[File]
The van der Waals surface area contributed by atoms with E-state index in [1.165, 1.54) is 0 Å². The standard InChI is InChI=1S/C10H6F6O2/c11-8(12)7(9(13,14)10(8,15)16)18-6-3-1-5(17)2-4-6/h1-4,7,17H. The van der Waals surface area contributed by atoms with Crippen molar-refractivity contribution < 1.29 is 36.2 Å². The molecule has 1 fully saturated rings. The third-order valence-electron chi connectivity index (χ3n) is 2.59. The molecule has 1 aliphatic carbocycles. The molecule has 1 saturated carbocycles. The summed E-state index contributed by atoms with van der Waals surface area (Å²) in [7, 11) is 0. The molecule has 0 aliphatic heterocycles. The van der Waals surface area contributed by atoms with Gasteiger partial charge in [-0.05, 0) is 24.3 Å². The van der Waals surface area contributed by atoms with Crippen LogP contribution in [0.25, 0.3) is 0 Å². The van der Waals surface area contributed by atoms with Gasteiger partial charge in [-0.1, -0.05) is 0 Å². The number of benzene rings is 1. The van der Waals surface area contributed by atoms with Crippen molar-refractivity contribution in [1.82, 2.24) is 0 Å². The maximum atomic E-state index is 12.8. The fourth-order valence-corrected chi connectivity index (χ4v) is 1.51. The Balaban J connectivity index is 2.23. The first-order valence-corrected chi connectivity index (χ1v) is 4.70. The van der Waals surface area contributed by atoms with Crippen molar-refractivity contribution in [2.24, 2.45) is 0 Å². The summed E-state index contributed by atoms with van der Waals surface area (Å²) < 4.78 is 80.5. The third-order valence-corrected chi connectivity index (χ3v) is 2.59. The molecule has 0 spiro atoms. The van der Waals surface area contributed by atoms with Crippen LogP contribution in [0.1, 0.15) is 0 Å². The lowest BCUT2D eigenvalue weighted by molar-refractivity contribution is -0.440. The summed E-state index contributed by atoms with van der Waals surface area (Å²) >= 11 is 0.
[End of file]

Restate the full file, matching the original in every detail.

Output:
The van der Waals surface area contributed by atoms with E-state index in [1.165, 1.54) is 0 Å². The standard InChI is InChI=1S/C10H6F6O2/c11-8(12)7(9(13,14)10(8,15)16)18-6-3-1-5(17)2-4-6/h1-4,7,17H. The van der Waals surface area contributed by atoms with Crippen molar-refractivity contribution < 1.29 is 36.2 Å². The molecule has 1 fully saturated rings. The third-order valence-electron chi connectivity index (χ3n) is 2.59. The molecule has 1 aliphatic carbocycles. The molecule has 1 saturated carbocycles. The summed E-state index contributed by atoms with van der Waals surface area (Å²) in [7, 11) is 0. The molecule has 0 aliphatic heterocycles. The van der Waals surface area contributed by atoms with Gasteiger partial charge in [-0.05, 0) is 24.3 Å². The van der Waals surface area contributed by atoms with Crippen LogP contribution in [0.25, 0.3) is 0 Å². The van der Waals surface area contributed by atoms with Gasteiger partial charge in [-0.1, -0.05) is 0 Å². The number of benzene rings is 1. The van der Waals surface area contributed by atoms with Crippen molar-refractivity contribution in [1.82, 2.24) is 0 Å². The maximum atomic E-state index is 12.8. The fourth-order valence-corrected chi connectivity index (χ4v) is 1.51. The Balaban J connectivity index is 2.23. The first-order valence-corrected chi connectivity index (χ1v) is 4.70. The van der Waals surface area contributed by atoms with Crippen molar-refractivity contribution in [2.24, 2.45) is 0 Å². The summed E-state index contributed by atoms with van der Waals surface area (Å²) < 4.78 is 80.5. The third-order valence-corrected chi connectivity index (χ3v) is 2.59. The molecule has 0 spiro atoms. The van der Waals surface area contributed by atoms with Crippen LogP contribution in [0.1, 0.15) is 0 Å². The lowest BCUT2D eigenvalue weighted by molar-refractivity contribution is -0.440. The summed E-state index contributed by atoms with van der Waals surface area (Å²) >= 11 is 0.